Adventures of a father and a photographer. Tales about the mystery and excitement of family travel.

torstai 17. elokuuta 2017

City boy and controlled burn

In the Northern part of Finland, where I live, the farmers still use a traditional farming method called controlled burn. I'm no farmer, I'm originally a city boy, but I think it's all about burning the dead plants on the fields in the springtime to create natural fertilization for the new plants.

Actually, people seem to be obsessed with the burning. Every year, when the first signs of green are visible through the snow, the farmers rush to the fields, pour enormous amounts of gasoline on the fields and set them on fire. I've called the fire department a couple of times when my neighbour's barn house is in flames.

Last summer it started again. I was walking my dog in the backyard when I noticed flames and smoke pilars on the fields nearby. I threw the dog inside and told my wife I was going to go to the end of the driveway to shoot a couple of photos. I took my faithful 24mm Canon lens and the 40mm lens just to make sure, in case the flames would be a little further away.

When I got to the end of the driveway, I put the tripod by the field and took some test photos. I noticed that the flames were a lot further than I thought. There was a beautiful sunset on the photos but I couldn't see the flames or smoke at all. The 40mm lens didn't help either.

I decided to get a bit closer. I walked by the fields, I didn't want to mess the beautiful straight furrows my neighbor had plowed. The Northern Finland is a very flat area and sometimes you forget, how vast the fields are. The smoke and the flames just didn't get any closer, no matter how long I walked.

Finally I gave up. There was a tiny barn house nearby and I decided to take some barns-and-fields photos. The sunset was beautiful, anyway. I took the photos with the 24mm and the 40mm and they turned out ok.

It was time to get back. I looked back and noticed my home was a tiny spot in the horizon. Now I didn't care about the furrows. I just rushed back straight through the fields. Warm bed was a lot more tempting than photographic art!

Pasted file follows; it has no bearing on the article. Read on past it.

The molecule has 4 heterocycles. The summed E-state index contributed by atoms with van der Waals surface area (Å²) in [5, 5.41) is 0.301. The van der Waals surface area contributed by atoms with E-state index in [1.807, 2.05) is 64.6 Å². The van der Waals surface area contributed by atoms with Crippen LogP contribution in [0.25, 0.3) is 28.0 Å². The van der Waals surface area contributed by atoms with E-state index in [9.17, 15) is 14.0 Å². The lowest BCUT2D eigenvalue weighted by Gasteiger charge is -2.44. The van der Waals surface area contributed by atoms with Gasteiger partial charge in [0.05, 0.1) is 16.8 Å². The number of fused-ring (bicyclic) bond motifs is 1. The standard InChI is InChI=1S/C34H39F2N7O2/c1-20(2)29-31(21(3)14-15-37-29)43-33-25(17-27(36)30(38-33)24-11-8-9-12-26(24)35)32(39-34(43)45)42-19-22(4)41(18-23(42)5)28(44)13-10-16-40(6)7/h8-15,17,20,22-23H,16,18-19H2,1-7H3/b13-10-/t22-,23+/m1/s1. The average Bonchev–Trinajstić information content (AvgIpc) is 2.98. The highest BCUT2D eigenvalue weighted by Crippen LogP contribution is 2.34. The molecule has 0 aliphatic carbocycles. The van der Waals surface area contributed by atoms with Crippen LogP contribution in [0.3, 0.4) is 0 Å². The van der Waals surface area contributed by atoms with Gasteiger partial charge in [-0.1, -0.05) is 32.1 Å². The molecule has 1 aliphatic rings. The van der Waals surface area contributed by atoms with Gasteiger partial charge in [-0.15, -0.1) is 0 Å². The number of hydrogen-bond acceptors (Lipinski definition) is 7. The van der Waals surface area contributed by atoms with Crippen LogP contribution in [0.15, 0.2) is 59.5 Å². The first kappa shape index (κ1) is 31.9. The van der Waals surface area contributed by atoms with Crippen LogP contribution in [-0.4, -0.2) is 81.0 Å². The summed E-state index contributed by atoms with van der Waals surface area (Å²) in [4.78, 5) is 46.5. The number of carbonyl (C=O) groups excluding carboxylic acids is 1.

They have vast fields in the Northern Finland. And vast fields require vast ditches. All of a sudden there was one in front of me. It was pretty dark and I didn't know if I could get to the other side of it with dry clothes. There was no other option than to follow the ditch and hope it would get a little bit narrower later. Luckily, after about 15 minutes of walking, the ditch turned right and formed a place where I could jump over. I found a Tarzan in me and jumped as far as I could. I got to the other side with dry clothes and dry camera gear.

After the ditch I only had to cross another field and I found a road. A paved road! A road to home! I was saved!

At home my family was fast asleep. My adventure had lasted two hours! Next time I have this brilliant idea to immortalize traditional Finnish agriculture methods, I'll take with me the longest lens I have, an extender and a car!

Canon EF 24mm f2.8 STM

A couple of words about the lens I was using on my adventure: the 24mm pancake lens for crop sensor cameras by Canon. I bought the lens at a web shop when I was in Australia a couple of years ago. The price was a little bit over 100 euros. I already had the 40mm sibling of the lens and I loved it.

When the lens finally arrived, I took some landscape photos with it and fell in love immediately.The lens is very fast and very sharp for the price. And it's tiny! Somebody said it turns the DSLR to a point-and-shoot camera. That might just be correct, but in a good way. You get great photos and you don't have to carry heavy lenses around. I never leave the house without the lens!

More details about the lens can be found here: Canon EF-S 24mm F2.8 STM

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